Browse Definitions:


Contributor(s): Ivy Wigmore

A continuum is a continuous system or range in which adjacent elements do not vary from each other in any marked degree although the endpoints of the system may be drastically different.

Any continuous whole comprising individual units can be considered a continuum, although a progression of some sort is often considered part of the definition.  The set of real numbers (R) is sometimes called the continuum because it is intuitive to think of its elements as corresponding one-to-one with the points on a geometric line. 

Examples of continuums:

Sequences of real numbers, ranges of temperatures and the notes of a musical scale are a few common real-world examples of continuums.

The space-time continuum, first described in Albert Einstein's general theory of relativity, is the enmeshed combination of our three perceived physical dimensions, plus time. Time itself is sometimes referred to as a “free-flowing continuum.” Similarly, 3-D space can be considered an unbounded continuum in which exactly three numerical coordinates are necessary to uniquely define the location of any particular point.

Structuredunstructured and semi-structured data are sometimes referred to as the data continuum, with unstructured data being the least formatted and structured data being the most formatted.

See a PBS video explaining the combination of space and time into a single continuum:

This was last updated in February 2016

Continue Reading About continuum

Start the conversation

Send me notifications when other members comment.

By submitting you agree to receive email from TechTarget and its partners. If you reside outside of the United States, you consent to having your personal data transferred to and processed in the United States. Privacy

Please create a username to comment.


Extensiones de Documento y Formatos de Documento

Accionado por:


  • risk map (risk heat map)

    A risk map, also known as a risk heat map, is a data visualization tool for communicating specific risks an organization faces. A...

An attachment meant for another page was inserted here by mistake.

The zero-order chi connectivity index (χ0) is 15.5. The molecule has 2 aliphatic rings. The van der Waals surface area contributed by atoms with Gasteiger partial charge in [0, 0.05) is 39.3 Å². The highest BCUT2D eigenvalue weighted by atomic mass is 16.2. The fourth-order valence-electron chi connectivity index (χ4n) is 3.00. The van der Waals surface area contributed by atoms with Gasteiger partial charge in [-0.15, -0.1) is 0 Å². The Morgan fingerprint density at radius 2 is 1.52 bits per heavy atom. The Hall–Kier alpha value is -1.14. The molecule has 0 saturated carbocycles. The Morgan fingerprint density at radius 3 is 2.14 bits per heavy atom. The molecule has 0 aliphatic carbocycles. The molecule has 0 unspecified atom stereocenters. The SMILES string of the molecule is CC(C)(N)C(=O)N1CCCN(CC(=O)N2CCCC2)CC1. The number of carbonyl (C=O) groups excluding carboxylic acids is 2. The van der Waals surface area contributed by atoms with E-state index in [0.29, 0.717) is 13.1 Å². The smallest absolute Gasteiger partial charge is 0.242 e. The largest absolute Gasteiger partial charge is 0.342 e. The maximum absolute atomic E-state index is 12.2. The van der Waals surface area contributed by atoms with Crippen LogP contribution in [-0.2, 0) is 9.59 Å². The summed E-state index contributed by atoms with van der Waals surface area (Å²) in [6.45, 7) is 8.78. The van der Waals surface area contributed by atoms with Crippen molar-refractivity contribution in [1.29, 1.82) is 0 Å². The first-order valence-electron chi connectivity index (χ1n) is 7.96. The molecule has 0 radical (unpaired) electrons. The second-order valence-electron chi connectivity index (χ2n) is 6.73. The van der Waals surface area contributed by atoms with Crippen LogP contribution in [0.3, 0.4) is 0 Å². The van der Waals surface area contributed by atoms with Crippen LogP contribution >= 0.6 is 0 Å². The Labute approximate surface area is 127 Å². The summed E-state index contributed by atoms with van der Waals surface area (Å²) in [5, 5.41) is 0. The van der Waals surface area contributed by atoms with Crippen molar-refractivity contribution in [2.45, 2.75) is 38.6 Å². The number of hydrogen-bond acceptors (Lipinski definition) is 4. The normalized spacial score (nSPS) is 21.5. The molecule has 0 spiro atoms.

• internal audit (IA)

    An internal audit (IA) is an organizational initiative to monitor and analyze its own business operations in order to determine ...

  • pure risk (absolute risk)

    Pure risk, also called absolute risk, is a category of threat that is beyond human control and has only one possible outcome if ...


  • cloud ecosystem

    A cloud ecosystem is a complex system of interdependent components that all work together to enable cloud services.

  • cloud services

    Cloud services is an umbrella term that may refer to a variety of resources provided over the internet, or to professional ...

  • uncloud (de-cloud)

    The term uncloud describes the action or process of removing applications and data from a cloud computing platform.


  • federated identity management (FIM)

    Federated identity management (FIM) is an arrangement that can be made among multiple enterprises to let subscribers use the same...

  • cross-site scripting (XSS)

    Cross-site scripting (XSS) is a type of injection security attack in which an attacker injects data, such as a malicious script, ...

  • firewall

    In computing, a firewall is software or firmware that enforces a set of rules about what data packets will be allowed to enter or...




  • bad block

    A bad block is an area of storage media that is no longer reliable for storing and retrieving data because it has been physically...

  • all-flash array (AFA)

    An all-flash array (AFA), also known as a solid-state storage disk system, is an external storage array that uses only flash ...

  • volume manager

    A volume manager is software within an operating system (OS) that controls capacity allocation for storage arrays.


  • hybrid hard disk drive (HDD)

    A hybrid hard disk drive is an electromechanical spinning hard disk that contains some amount of NAND Flash memory.